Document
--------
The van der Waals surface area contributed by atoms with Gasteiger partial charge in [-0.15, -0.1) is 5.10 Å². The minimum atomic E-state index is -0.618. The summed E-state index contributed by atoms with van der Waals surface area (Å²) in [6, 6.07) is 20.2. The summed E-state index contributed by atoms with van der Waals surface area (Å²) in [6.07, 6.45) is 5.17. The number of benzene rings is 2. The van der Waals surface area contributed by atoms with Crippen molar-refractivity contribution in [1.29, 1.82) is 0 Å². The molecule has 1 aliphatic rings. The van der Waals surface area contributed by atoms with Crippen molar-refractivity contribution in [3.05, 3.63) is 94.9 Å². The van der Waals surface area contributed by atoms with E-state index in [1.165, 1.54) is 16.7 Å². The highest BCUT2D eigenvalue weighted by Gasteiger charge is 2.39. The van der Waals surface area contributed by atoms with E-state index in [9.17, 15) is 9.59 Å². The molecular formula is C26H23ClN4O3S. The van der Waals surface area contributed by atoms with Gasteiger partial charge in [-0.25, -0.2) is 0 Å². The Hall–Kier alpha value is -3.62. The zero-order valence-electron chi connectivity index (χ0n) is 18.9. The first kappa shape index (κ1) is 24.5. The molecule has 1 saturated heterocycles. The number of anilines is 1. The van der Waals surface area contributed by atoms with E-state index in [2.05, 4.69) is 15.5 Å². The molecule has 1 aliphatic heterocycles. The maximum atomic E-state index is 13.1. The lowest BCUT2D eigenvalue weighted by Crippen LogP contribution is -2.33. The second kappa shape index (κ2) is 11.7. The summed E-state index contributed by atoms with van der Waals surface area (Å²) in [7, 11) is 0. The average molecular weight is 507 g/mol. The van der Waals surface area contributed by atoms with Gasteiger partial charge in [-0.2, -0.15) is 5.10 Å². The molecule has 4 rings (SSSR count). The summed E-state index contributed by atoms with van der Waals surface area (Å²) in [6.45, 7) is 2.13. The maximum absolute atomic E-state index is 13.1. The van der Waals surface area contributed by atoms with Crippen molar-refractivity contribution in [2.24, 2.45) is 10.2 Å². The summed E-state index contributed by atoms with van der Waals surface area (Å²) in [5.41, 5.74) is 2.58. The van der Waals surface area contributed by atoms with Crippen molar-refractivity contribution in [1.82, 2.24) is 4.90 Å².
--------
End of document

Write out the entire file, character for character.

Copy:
The van der Waals surface area contributed by atoms with Gasteiger partial charge in [-0.15, -0.1) is 5.10 Å². The minimum atomic E-state index is -0.618. The summed E-state index contributed by atoms with van der Waals surface area (Å²) in [6, 6.07) is 20.2. The summed E-state index contributed by atoms with van der Waals surface area (Å²) in [6.07, 6.45) is 5.17. The number of benzene rings is 2. The van der Waals surface area contributed by atoms with Crippen molar-refractivity contribution in [1.29, 1.82) is 0 Å². The molecule has 1 aliphatic rings. The van der Waals surface area contributed by atoms with Crippen molar-refractivity contribution in [3.05, 3.63) is 94.9 Å². The van der Waals surface area contributed by atoms with E-state index in [1.165, 1.54) is 16.7 Å². The highest BCUT2D eigenvalue weighted by Gasteiger charge is 2.39. The van der Waals surface area contributed by atoms with E-state index in [9.17, 15) is 9.59 Å². The molecular formula is C26H23ClN4O3S. The van der Waals surface area contributed by atoms with Gasteiger partial charge in [-0.25, -0.2) is 0 Å². The Hall–Kier alpha value is -3.62. The zero-order valence-electron chi connectivity index (χ0n) is 18.9. The first kappa shape index (κ1) is 24.5. The molecule has 1 saturated heterocycles. The number of anilines is 1. The van der Waals surface area contributed by atoms with E-state index in [2.05, 4.69) is 15.5 Å². The molecule has 1 aliphatic heterocycles. The maximum atomic E-state index is 13.1. The lowest BCUT2D eigenvalue weighted by Crippen LogP contribution is -2.33. The second kappa shape index (κ2) is 11.7. The summed E-state index contributed by atoms with van der Waals surface area (Å²) in [7, 11) is 0. The average molecular weight is 507 g/mol. The van der Waals surface area contributed by atoms with Gasteiger partial charge in [-0.2, -0.15) is 5.10 Å². The molecule has 4 rings (SSSR count). The summed E-state index contributed by atoms with van der Waals surface area (Å²) in [6.45, 7) is 2.13. The maximum absolute atomic E-state index is 13.1. The van der Waals surface area contributed by atoms with Crippen molar-refractivity contribution in [2.24, 2.45) is 10.2 Å². The summed E-state index contributed by atoms with van der Waals surface area (Å²) in [5.41, 5.74) is 2.58. The van der Waals surface area contributed by atoms with Crippen molar-refractivity contribution in [1.82, 2.24) is 4.90 Å².